ANYONE who doubts the growth potential of the regional IT sector should take a look at the latest internet survey by Dubai-based Dabbagh Information Technology (DIT) group. Covering the period December 1998 to April 1999, the report estimates that in the first four months of last year, the number of internet subscribers in the Arab world soared by a staggering 43 per cent to 338,200. This stunning performance occurred as the Middle East and North Africa was only just beginning to emerge from the worst oil price slump in over a decade.
Several exceptional factors came into play during the period. The most important was in Saudi Arabia, where internet connections became available locally for the first time. As a result, the number of subscribers jumped by an estimated 140 per cent to 45,000, DIT reports. Previously, in-kingdom access to the internet had been confined primarily to the eastern province through internet service providers (ISPs) based in Bahrain.
The second highest growth in the DIT survey was in Lebanon, where internet access rose by more than 60 per cent to 52,700 at the end of April. The Lebanese figure is inflated by the fact that local ISPs also provide services to Syria, where connection is limited to selected institutions.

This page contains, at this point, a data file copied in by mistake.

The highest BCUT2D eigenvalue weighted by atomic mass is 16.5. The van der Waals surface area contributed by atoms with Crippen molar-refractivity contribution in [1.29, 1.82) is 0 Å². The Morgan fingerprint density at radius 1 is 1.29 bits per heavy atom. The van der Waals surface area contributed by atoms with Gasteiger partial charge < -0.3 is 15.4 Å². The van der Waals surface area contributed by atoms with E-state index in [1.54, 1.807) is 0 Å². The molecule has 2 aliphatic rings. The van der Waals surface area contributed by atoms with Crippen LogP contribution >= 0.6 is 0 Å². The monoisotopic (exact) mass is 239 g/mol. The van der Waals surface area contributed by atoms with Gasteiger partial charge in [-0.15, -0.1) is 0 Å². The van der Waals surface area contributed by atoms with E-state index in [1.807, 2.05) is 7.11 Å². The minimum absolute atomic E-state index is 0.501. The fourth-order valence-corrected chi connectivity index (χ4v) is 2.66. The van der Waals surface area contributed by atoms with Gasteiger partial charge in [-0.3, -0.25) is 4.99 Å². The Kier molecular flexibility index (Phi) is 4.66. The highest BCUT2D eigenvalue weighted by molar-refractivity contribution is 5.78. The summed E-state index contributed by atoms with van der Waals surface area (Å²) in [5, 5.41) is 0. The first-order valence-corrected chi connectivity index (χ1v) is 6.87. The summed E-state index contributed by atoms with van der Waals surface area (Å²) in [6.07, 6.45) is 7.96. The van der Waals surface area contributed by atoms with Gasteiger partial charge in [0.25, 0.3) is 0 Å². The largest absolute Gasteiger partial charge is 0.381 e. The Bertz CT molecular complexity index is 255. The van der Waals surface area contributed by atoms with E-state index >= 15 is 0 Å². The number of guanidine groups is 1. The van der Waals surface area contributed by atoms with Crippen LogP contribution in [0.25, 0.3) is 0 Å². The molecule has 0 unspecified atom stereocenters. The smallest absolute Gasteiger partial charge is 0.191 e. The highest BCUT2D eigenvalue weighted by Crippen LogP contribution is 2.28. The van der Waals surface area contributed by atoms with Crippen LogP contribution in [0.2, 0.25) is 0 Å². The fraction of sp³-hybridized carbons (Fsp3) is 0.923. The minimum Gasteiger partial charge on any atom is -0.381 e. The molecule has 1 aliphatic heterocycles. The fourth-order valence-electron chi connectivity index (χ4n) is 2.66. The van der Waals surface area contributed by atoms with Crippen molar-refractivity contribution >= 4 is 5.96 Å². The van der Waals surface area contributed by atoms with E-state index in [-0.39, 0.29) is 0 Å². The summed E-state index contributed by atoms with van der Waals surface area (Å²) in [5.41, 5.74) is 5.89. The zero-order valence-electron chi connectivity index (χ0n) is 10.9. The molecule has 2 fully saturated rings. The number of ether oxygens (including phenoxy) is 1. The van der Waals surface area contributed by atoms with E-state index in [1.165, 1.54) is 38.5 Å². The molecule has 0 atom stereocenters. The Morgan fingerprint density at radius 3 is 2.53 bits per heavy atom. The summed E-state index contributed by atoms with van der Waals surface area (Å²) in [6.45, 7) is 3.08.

In the more developed internet markets, subscriber growth is still strong. The UAE, which has the highest internet penetration in the region, saw its subscriber base climb by 33.5 per cent to 81,700 in the first four months of 1999. Even here, there is considerable scope for growth, with forecasts suggesting that by 2002, some 64 per cent of the local population will have access to the web, compared to just 14 per cent in 1998.
In terms of actual users, DIT estimates that there were 923,100 in the Arab world at the end of April. In calculating the figure, an average 2.5 users for each account holder was assumed, with the exception of Egypt, where it was put at four.
DIT has followed up on its internet user survey by publishing market reports on e-commerce and user profile. The e-commerce survey says that in the year to the end of April, Arab consumers spent an estimated $95 million on goods purchased on the internet, a nine-fold increase over 1997. According to its sample of 1,000 users, about 30 per cent made only one purchase on the internet while an estimated 18 per cent bought three or more items. The most popular goods were software, accounting for 48 per cent of the total, followed by books (28 per cent), and computers and peripherals (26 per cent).
DIT’s other survey on the profile of regional internet users showed that in the 18 months to last August, 59 per cent of all users held a university degree. The fastest growth, however, came from users with only a high- school certificate, whose share of the total rose to27 per cent from the previous 17 per cent. The report also highlighted that in contrast to Europe, the majority of users, 72 per cent, accessed the internet from home, compared with only 22 per cent in the office.